By Jenna Guarneri
The NYC start-up scene is having a moment with many calling it the fastest-growing tech hub on the planet. Meet Caroline Hofmann, COO and co-founder of Republic, who is at the helm of one of the most impactful start-ups in the city.
Being on the founding team of a start-up is an exciting yet very challenging endeavor, and no amount of schooling or professional experience can prepare you for it, but Hofmann is up for the task. After managing multiple teams at McKinsey & Company, she joined Republic, giving up the stability of her job at a long-established company to build something from the ground up. It was a risky move, but she embraced it with enthusiasm.
Born and raised in Germany, Hofmann lived and studied in France, Spain and the UK, focusing on international relations and economics, before earning an MBA at Harvard. She started her career in the world of management consulting at McKinsey & Company, mostly focusing on healthcare clients before leaving the consulting world behind in 2017 to join Republic.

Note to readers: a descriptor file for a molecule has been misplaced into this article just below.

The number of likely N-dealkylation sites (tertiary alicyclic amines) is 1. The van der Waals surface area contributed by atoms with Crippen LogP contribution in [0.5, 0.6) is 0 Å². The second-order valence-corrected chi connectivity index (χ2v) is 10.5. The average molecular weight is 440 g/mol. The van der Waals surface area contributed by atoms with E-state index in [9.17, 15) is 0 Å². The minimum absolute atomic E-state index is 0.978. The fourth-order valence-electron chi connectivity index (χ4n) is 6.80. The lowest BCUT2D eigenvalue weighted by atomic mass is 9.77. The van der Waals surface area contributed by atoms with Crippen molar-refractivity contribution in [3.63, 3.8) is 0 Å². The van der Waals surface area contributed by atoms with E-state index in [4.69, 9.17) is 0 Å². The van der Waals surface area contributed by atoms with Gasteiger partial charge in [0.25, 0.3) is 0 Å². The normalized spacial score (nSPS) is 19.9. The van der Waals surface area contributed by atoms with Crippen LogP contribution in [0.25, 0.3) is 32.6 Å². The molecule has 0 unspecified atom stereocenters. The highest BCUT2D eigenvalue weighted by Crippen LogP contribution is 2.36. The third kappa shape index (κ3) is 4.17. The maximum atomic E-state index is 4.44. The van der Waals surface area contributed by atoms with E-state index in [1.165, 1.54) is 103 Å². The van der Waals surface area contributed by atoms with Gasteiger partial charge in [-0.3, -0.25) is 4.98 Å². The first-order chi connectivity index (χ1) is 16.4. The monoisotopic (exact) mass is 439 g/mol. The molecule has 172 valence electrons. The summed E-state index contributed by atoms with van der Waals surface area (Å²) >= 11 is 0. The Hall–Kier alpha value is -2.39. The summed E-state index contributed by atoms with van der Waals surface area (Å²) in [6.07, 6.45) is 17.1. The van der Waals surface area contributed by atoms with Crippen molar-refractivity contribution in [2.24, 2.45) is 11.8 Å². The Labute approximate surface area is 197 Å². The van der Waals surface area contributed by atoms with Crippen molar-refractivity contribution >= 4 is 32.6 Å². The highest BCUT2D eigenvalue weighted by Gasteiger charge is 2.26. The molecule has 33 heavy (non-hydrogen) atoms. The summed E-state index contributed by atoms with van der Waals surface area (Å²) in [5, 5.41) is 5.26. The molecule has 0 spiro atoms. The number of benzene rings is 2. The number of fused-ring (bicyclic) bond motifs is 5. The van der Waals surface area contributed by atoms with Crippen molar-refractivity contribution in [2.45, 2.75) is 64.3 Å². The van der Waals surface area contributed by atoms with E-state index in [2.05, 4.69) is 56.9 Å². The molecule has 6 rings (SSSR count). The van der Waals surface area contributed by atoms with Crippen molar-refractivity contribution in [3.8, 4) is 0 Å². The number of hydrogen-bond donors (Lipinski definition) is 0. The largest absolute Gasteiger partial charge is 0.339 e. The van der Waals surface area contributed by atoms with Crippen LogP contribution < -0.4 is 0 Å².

Republic’s mission is simple: It wants to democratize start-up investing by allowing anyone, regardless of wealth, to invest as little as $10 in start-ups. Up until recently, only accredited investors (broadly speaking the top 5 percent) could invest in start-ups. Republic changes that and makes start-up investing a lot more approachable and fun. By doing so, Republic is also opening up the opportunity for lots of companies to fundraise and has helped traditionally underserved founders, women, and minorities. Companies that have raised on Republic have tackled business and societal problems such as developing a drug for brain cancer, ending food insecurity, providing easier access to kid’s classes and finding leaks in pipelines.
New York Lifestyles recently met with Caroline Hofmann to learn a little more about this new way of investing.
What inspired you to make New York City home?
I came for a very simple reason: seizing the opportunity to live in New York once in my life. After my MBA, it was relatively easy. I could work at McKinsey in New York and had a work permit. I was planning to stay a year and then move back to London. However, life dealt me different cards. I met my husband on my very first work day in NYC, so I stayed. I feed off the energy of New York. People seem to have boundless energy and do things 24/7 and are always up for trying something new—whether it’s the latest restaurant or workout trend. New York is also really diverse and open, and I love that.